“We appreciate the vigilance and cooperation of the hotel staff, and staff at other hotels, in helping maintain the health and safety of visitors and residents,” Hawaii Attorney General Clare Connors said in a statement to CNN.
“It is important that everyone flying into Hawai‘i at this time, abide by our mandatory rules. Law enforcement, in partnership with other state and county agencies and the travel industry, are continuing to monitor compliance with the mandatory self-quarantine rule.”

Hawaii Gov. David Ige issued a mandatory 14-day quarantine for all passengers arriving in the state after March 26, and continuing through May 31.

10:40 p.m. ET, May 1, 2020

Opinion: Elon Musk is using his power to be selfish

Opinion from Kara Alaimo

Editor's note: Kara Alaimo, an associate professor of public relations at Hofstra University, was spokeswoman for international affairs in the Treasury Department during the Obama administration. The opinions expressed in this commentary are her own.

Early Wednesday morning, Tesla CEO and self-styled futurist Elon Musk called on Twitter for the government to "FREE AMERICA NOW." He also tweeted"Give people their freedom back!" On a Tesla earnings call later that day, Musk called stay-at-home orders "fascist."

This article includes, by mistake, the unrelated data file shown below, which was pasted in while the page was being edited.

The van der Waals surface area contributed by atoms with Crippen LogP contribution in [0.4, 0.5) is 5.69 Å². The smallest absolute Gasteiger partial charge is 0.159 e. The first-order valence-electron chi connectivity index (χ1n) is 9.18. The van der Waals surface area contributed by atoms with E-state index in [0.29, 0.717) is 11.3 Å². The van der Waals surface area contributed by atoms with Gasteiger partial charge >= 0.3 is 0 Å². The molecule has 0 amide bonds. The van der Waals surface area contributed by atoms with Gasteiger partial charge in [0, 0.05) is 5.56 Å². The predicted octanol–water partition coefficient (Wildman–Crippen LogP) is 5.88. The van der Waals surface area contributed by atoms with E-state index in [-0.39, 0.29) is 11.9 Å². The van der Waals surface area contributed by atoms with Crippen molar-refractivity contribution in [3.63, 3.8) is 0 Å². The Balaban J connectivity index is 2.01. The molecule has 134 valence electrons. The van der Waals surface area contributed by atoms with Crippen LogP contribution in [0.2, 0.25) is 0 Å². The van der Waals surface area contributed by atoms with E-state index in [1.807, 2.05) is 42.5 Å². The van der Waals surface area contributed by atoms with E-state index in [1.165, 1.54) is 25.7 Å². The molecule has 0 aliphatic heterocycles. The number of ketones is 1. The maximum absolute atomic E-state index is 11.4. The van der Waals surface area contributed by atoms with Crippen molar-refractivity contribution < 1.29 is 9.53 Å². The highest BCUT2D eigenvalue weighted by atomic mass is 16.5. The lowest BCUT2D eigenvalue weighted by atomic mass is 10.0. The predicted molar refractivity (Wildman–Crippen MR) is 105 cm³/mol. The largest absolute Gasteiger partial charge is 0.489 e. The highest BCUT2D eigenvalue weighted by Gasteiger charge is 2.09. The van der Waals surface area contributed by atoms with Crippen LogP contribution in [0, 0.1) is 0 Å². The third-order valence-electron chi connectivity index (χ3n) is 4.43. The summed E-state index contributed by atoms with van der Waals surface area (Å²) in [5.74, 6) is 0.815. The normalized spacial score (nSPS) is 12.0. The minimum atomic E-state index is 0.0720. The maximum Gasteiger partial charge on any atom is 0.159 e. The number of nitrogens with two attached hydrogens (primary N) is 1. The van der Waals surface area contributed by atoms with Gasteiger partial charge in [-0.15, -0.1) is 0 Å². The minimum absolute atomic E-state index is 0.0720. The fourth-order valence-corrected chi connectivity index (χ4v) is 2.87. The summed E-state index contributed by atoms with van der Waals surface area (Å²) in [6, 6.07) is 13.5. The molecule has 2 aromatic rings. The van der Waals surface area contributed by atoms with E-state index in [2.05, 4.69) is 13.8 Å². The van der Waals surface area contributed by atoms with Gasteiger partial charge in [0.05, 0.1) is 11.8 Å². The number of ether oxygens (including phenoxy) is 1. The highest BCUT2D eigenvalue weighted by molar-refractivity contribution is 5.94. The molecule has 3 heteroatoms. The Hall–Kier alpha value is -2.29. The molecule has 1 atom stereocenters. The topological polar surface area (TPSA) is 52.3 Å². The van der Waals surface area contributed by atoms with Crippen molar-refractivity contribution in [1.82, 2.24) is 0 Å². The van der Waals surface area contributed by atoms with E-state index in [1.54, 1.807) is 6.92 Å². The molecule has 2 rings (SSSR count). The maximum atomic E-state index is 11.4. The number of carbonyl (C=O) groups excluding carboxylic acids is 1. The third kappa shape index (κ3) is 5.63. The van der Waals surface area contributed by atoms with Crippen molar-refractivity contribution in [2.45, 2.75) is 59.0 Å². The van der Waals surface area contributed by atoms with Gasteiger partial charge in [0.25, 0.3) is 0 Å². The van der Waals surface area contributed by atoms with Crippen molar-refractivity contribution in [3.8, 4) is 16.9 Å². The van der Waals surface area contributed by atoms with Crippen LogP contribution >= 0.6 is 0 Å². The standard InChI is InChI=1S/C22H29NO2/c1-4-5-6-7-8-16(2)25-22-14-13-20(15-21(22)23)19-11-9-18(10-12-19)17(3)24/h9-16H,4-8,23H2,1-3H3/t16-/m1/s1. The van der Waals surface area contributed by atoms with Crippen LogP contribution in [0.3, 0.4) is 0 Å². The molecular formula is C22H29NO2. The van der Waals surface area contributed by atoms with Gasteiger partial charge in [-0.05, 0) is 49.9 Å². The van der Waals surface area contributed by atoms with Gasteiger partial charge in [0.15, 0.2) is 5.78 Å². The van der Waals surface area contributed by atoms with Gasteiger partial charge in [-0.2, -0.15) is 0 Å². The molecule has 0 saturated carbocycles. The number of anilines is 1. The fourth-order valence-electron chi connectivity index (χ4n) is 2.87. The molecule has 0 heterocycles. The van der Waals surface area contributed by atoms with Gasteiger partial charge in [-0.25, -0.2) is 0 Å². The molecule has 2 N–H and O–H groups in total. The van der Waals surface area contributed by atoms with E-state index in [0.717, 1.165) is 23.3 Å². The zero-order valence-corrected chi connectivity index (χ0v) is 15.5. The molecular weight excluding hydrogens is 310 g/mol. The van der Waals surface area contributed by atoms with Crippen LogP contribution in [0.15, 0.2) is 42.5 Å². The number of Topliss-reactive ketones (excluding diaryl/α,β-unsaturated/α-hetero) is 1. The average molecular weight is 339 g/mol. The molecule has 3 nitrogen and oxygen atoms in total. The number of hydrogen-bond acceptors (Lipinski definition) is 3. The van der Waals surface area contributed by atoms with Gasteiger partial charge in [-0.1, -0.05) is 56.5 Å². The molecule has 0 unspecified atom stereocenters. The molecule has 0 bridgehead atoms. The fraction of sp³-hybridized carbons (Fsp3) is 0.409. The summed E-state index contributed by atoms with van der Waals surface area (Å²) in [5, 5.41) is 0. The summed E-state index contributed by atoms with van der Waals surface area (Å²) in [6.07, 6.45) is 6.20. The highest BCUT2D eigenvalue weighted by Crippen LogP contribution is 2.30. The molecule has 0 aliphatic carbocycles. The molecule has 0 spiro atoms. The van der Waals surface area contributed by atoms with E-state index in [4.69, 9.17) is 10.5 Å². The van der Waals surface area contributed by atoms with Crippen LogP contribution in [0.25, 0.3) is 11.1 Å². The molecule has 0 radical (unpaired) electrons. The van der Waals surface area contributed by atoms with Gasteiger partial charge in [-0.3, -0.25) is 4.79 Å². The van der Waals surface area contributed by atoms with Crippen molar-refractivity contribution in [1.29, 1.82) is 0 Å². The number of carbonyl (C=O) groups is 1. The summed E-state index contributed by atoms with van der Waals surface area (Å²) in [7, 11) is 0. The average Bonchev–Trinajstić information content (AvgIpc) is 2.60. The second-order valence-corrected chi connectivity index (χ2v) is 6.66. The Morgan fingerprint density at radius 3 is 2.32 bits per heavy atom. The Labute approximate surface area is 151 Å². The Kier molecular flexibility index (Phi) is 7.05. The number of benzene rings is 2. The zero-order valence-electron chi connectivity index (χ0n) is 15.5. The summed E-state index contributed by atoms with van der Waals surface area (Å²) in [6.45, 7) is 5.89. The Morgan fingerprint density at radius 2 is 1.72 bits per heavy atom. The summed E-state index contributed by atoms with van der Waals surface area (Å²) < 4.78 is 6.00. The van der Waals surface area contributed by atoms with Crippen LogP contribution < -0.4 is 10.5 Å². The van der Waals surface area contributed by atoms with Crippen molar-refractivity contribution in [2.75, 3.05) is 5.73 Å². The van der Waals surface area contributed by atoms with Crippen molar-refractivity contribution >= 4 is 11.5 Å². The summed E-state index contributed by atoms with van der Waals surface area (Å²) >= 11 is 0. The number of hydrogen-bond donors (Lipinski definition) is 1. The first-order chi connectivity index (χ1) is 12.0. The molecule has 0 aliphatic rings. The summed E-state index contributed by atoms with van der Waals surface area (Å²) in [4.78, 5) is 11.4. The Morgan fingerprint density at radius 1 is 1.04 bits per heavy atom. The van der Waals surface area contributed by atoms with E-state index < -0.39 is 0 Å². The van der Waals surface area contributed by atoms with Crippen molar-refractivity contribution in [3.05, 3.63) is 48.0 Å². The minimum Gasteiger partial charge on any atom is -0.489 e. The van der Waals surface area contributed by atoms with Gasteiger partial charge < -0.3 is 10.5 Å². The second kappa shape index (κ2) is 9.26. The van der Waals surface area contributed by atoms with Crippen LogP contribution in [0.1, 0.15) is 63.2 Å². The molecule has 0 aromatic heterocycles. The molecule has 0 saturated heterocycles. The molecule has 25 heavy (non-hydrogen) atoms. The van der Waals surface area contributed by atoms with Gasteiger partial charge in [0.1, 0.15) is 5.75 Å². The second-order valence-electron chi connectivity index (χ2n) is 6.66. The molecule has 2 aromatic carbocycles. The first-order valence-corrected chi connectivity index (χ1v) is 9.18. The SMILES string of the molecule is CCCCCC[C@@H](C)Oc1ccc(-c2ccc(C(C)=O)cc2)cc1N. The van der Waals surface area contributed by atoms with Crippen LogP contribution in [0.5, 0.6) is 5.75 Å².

His words were tone deaf and, for someone with over 33 million Twitter followers to call on the government to end its lockdown, they were also dangerous. Musk is advocating for behavior that would lead to more Covid-19 related deaths in the US.

And while Musk did later tweet, "Yes, reopen with care & appropriate protection, but don't put everyone under de facto house arrest," we are not there yet.

Musk is perhaps frustrated because Tesla factories in New York and California have been shuttered for the time being. Perhaps he thinks that he can tweet them open and help his car business. If this is the case, he is likely to be sorely mistaken. Americans are a lot smarter than Musk is revealing himself to be, and though Tesla reported a Q1 profit -- a surprise to many -- this week, I predict that Musk's ill-advised tweets will negatively impact his business.

In fact, the factory was only closed in March after appearing to operate in violation of a county order limiting activities of nonessential businesses for days. If Musk feels this strongly about opening up the country, then he should tell the public exactly how he plans on safely getting his factory workers back to work. 

Read the full op-ed here:

10:25 p.m. ET, May 1, 2020

The countries hit hardest by Covid-19, by the numbers

An emergency worker wears a protective suit outside a hospital in Madrid, Spain, on April 30.
An emergency worker wears a protective suit outside a hospital in Madrid, Spain, on April 30. Manu Fernandez/AP

The novel coronavirus has infected more than 3.34 million people worldwide and killed at least 238,500, according to data from Johns Hopkins University.

Here are the five countries with the highest figures:

  1. United States: More than 1.1 million cases and 64,500 deaths
  2. Spain: More than 213,000 cases and 24,500 deaths
  3. Italy: More than 207,000 cases and 28,000 deaths
  4. The UK: More than 178,000 cases and 27,000 deaths
  5. France: More than 167,000 cases and 24,500 deaths